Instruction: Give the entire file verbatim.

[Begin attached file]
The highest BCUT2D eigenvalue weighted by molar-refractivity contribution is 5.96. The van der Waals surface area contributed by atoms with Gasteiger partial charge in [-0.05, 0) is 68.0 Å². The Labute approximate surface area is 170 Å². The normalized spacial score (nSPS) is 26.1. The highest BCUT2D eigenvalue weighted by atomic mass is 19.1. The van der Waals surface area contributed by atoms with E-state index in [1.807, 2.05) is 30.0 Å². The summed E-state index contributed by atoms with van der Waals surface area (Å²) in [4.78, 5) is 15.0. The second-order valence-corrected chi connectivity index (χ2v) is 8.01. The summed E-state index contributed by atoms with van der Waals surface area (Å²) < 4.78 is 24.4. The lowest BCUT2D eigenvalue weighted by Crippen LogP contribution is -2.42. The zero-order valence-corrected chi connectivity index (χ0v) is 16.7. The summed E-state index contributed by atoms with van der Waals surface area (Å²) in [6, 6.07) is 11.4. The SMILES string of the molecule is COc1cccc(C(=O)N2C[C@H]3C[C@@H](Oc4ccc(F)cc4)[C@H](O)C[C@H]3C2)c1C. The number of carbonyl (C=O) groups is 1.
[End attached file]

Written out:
The highest BCUT2D eigenvalue weighted by molar-refractivity contribution is 5.96. The van der Waals surface area contributed by atoms with Gasteiger partial charge in [-0.05, 0) is 68.0 Å². The Labute approximate surface area is 170 Å². The normalized spacial score (nSPS) is 26.1. The highest BCUT2D eigenvalue weighted by atomic mass is 19.1. The van der Waals surface area contributed by atoms with E-state index in [1.807, 2.05) is 30.0 Å². The summed E-state index contributed by atoms with van der Waals surface area (Å²) in [4.78, 5) is 15.0. The second-order valence-corrected chi connectivity index (χ2v) is 8.01. The summed E-state index contributed by atoms with van der Waals surface area (Å²) < 4.78 is 24.4. The lowest BCUT2D eigenvalue weighted by Crippen LogP contribution is -2.42. The zero-order valence-corrected chi connectivity index (χ0v) is 16.7. The summed E-state index contributed by atoms with van der Waals surface area (Å²) in [6, 6.07) is 11.4. The SMILES string of the molecule is COc1cccc(C(=O)N2C[C@H]3C[C@@H](Oc4ccc(F)cc4)[C@H](O)C[C@H]3C2)c1C. The number of carbonyl (C=O) groups is 1.